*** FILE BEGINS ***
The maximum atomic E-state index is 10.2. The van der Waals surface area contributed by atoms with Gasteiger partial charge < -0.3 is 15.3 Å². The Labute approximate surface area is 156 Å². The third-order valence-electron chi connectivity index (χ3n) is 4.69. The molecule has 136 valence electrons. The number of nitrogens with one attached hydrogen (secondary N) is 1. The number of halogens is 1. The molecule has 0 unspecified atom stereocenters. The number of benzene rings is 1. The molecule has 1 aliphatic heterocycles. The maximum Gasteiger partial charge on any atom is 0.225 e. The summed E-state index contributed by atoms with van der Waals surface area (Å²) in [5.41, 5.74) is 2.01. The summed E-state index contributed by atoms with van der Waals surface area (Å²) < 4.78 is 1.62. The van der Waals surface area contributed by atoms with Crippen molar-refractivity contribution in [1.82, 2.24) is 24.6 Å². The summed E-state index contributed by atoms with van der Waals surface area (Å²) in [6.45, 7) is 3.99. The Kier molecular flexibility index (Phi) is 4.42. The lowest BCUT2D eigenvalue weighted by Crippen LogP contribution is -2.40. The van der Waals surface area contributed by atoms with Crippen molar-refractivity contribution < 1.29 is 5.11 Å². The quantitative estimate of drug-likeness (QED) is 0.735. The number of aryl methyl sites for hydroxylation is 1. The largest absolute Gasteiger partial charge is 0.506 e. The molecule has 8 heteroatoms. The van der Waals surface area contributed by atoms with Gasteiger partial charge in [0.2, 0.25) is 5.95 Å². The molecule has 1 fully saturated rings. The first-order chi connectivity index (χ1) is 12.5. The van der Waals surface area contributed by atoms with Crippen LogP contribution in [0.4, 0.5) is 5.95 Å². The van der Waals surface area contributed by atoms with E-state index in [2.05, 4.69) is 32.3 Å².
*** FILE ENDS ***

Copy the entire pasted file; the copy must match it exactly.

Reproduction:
The maximum atomic E-state index is 10.2. The van der Waals surface area contributed by atoms with Gasteiger partial charge < -0.3 is 15.3 Å². The Labute approximate surface area is 156 Å². The third-order valence-electron chi connectivity index (χ3n) is 4.69. The molecule has 136 valence electrons. The number of nitrogens with one attached hydrogen (secondary N) is 1. The number of halogens is 1. The molecule has 0 unspecified atom stereocenters. The number of benzene rings is 1. The molecule has 1 aliphatic heterocycles. The maximum Gasteiger partial charge on any atom is 0.225 e. The summed E-state index contributed by atoms with van der Waals surface area (Å²) in [5.41, 5.74) is 2.01. The summed E-state index contributed by atoms with van der Waals surface area (Å²) < 4.78 is 1.62. The van der Waals surface area contributed by atoms with Crippen molar-refractivity contribution in [1.82, 2.24) is 24.6 Å². The summed E-state index contributed by atoms with van der Waals surface area (Å²) in [6.45, 7) is 3.99. The Kier molecular flexibility index (Phi) is 4.42. The lowest BCUT2D eigenvalue weighted by Crippen LogP contribution is -2.40. The van der Waals surface area contributed by atoms with Crippen molar-refractivity contribution < 1.29 is 5.11 Å². The quantitative estimate of drug-likeness (QED) is 0.735. The number of aryl methyl sites for hydroxylation is 1. The largest absolute Gasteiger partial charge is 0.506 e. The molecule has 8 heteroatoms. The van der Waals surface area contributed by atoms with Gasteiger partial charge in [0.2, 0.25) is 5.95 Å². The molecule has 1 fully saturated rings. The first-order chi connectivity index (χ1) is 12.5. The van der Waals surface area contributed by atoms with Crippen LogP contribution in [0.4, 0.5) is 5.95 Å². The van der Waals surface area contributed by atoms with E-state index in [2.05, 4.69) is 32.3 Å².